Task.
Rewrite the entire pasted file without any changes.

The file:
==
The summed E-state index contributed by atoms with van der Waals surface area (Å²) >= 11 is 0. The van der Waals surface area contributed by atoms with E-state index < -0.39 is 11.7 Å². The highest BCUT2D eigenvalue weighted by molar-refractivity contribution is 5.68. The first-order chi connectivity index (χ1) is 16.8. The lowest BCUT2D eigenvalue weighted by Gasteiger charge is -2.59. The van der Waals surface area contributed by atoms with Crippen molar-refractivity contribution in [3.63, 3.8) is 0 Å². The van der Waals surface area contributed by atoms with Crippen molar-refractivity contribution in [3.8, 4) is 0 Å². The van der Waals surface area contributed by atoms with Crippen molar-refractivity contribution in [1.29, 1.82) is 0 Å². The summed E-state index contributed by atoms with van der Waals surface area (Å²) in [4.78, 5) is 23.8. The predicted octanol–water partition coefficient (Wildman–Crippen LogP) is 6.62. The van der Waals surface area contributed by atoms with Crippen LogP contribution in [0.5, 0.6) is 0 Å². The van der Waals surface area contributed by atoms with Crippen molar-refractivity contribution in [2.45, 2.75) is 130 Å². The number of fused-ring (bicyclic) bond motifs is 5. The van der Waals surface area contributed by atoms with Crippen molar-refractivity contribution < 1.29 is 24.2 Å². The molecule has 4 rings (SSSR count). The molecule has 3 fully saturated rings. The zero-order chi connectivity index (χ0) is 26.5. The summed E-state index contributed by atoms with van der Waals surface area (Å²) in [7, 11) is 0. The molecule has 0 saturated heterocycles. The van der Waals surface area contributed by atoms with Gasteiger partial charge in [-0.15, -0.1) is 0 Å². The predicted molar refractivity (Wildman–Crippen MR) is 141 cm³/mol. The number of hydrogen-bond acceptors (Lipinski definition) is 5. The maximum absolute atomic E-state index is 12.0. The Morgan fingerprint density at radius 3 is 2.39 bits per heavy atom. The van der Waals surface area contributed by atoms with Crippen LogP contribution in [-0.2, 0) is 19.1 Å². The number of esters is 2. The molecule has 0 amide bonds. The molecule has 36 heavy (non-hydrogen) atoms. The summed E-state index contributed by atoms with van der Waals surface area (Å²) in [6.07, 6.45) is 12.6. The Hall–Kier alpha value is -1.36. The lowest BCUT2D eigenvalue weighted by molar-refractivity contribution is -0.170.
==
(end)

The summed E-state index contributed by atoms with van der Waals surface area (Å²) >= 11 is 0. The van der Waals surface area contributed by atoms with E-state index < -0.39 is 11.7 Å². The highest BCUT2D eigenvalue weighted by molar-refractivity contribution is 5.68. The first-order chi connectivity index (χ1) is 16.8. The lowest BCUT2D eigenvalue weighted by Gasteiger charge is -2.59. The van der Waals surface area contributed by atoms with Crippen molar-refractivity contribution in [3.63, 3.8) is 0 Å². The van der Waals surface area contributed by atoms with Crippen molar-refractivity contribution in [3.8, 4) is 0 Å². The van der Waals surface area contributed by atoms with Crippen molar-refractivity contribution in [1.29, 1.82) is 0 Å². The summed E-state index contributed by atoms with van der Waals surface area (Å²) in [4.78, 5) is 23.8. The predicted octanol–water partition coefficient (Wildman–Crippen LogP) is 6.62. The van der Waals surface area contributed by atoms with Crippen LogP contribution in [0.5, 0.6) is 0 Å². The van der Waals surface area contributed by atoms with Crippen molar-refractivity contribution in [2.45, 2.75) is 130 Å². The number of fused-ring (bicyclic) bond motifs is 5. The van der Waals surface area contributed by atoms with Crippen molar-refractivity contribution < 1.29 is 24.2 Å². The molecule has 4 rings (SSSR count). The molecule has 3 fully saturated rings. The zero-order chi connectivity index (χ0) is 26.5. The summed E-state index contributed by atoms with van der Waals surface area (Å²) in [7, 11) is 0. The molecule has 0 saturated heterocycles. The van der Waals surface area contributed by atoms with Gasteiger partial charge in [-0.15, -0.1) is 0 Å². The predicted molar refractivity (Wildman–Crippen MR) is 141 cm³/mol. The number of hydrogen-bond acceptors (Lipinski definition) is 5. The maximum absolute atomic E-state index is 12.0. The Morgan fingerprint density at radius 3 is 2.39 bits per heavy atom. The van der Waals surface area contributed by atoms with Crippen LogP contribution in [-0.2, 0) is 19.1 Å². The number of esters is 2. The molecule has 0 amide bonds. The molecule has 36 heavy (non-hydrogen) atoms. The summed E-state index contributed by atoms with van der Waals surface area (Å²) in [6.07, 6.45) is 12.6. The Hall–Kier alpha value is -1.36. The lowest BCUT2D eigenvalue weighted by molar-refractivity contribution is -0.170.